After all the bad news that I’ve been blogging about, it’s a pleasure for me to end the week with a bit of very good news, very good news indeed. That news came in the form of an article published in the Orange County Register with the glorious title Dr. Bob Sears faces medical board discipline in recommendation not to vaccinate.
Dr. Bob Sears, the Capistrano Beach pediatrician who is an outspoken critic of mandatory vaccination laws, faces possible state Medical Board discipline after he recommended that a 2-year-old patient forgo immunizations, according to legal documents made public Thursday.
The board accuses Sears of committing “gross negligence” in 2014 when he wrote a letter excusing the toddler from future vaccinations after the child’s mother described an adverse reaction as an infant.
The documents say Sears failed to obtain a detailed medical history documenting the unidentified boy’s prior vaccines and reactions, which was necessary for making an evidence-based decision. Sears’ recommendation left the patient and “his future contacts at risk for preventable and communicable diseases,” the documents say.
Sears declined to comment Thursday.
If the board finds Sears negligent, he could face discipline ranging from a public reprimand to revocation of his medical license.
My first thought when I saw this story was: Excellent. It’s about time! Personally, like some of you, I consider Dr. Bob to be an antivaccine quack. That is my opinion, but it is one that I can give quite a few evidence-based reasons for and have been doing for years now. Given Dr. Bob’s history of opposing SB 277, the new California law that eliminated nonmedical exemptions to school vaccine mandates and his willingness to give paid seminars teaching parents to avoid the requirements of SB 277 and even outright selling nonmedical exemptions, I consider him a menace to public health, particularly that of children in California and beyond. Physicians who betray public health and the health of their patients by not only failing to vaccinate but actively seeking to subvert SB 277 (not oppose, which is Sears’ constitutional right, but to actively subvert it now that it’s passed by writing what I consider to be dubious medical exemptions based on bogus antivaccine pseudoscience), a law designed to maintain high rates of vaccination, do not deserve their medical licenses, as they are not practicing anywhere near according to the standard of care. I thus view the Medical Board of California’s action with strong approval, strong approval indeed.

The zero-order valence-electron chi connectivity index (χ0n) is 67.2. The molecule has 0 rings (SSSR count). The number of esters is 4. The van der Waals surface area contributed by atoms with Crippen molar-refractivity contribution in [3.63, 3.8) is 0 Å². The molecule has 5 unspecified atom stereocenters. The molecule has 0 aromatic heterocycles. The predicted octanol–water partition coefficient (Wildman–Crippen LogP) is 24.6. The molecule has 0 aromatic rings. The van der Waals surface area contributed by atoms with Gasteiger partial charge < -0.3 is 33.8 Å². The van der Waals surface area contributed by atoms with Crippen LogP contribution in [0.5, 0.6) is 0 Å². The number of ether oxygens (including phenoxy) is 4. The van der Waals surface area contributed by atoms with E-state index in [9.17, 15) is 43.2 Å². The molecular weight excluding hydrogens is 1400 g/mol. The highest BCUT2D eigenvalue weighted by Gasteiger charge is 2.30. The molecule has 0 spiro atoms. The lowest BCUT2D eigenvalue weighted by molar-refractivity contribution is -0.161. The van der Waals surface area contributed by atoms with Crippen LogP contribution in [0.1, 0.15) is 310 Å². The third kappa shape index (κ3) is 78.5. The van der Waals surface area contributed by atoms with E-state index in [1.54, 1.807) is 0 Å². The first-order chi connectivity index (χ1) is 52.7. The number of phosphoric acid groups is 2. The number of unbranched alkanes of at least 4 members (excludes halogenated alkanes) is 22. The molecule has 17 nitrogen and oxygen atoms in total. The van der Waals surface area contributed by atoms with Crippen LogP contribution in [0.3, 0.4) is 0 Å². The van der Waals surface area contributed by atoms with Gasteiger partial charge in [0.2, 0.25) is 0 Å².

That is my opinion of Dr. Bob and what he deserves. Now the Medical Board of California is actually acting against him.
When I read this story, I also couldn’t help but wonder initially if this action was over an incident that a reader reported to me, complete with letters signed by Dr. Sears recommending exemptions from school vaccine mandates based on what I considered to be bogus medical reasons based on the mother filling out an online application and paying a fee. It rapidly became clear that it wasn’t when the news story stated that the incident resulting in this complaint occurred in 2014. The legal filing by the State of California tells the tale, the tale being about a young boy named J.G. (for purposes of court hearings):
On April 3, 2014, two-year-old J.G. presented to Respondent for the first time. He was seen by Respondent for what medical records describe as a “two year.” The visit of this date includes a summary of the patient’s history with a brief description of J.G.’s prior vaccination reaction, as described by the patient’s mother. Her description included, “shut down stools and urine” for 24 hours with 2 month vaccines and limp “like a ragdoll” lasting 24 hours and not himself for up to a week after 3 month vaccines.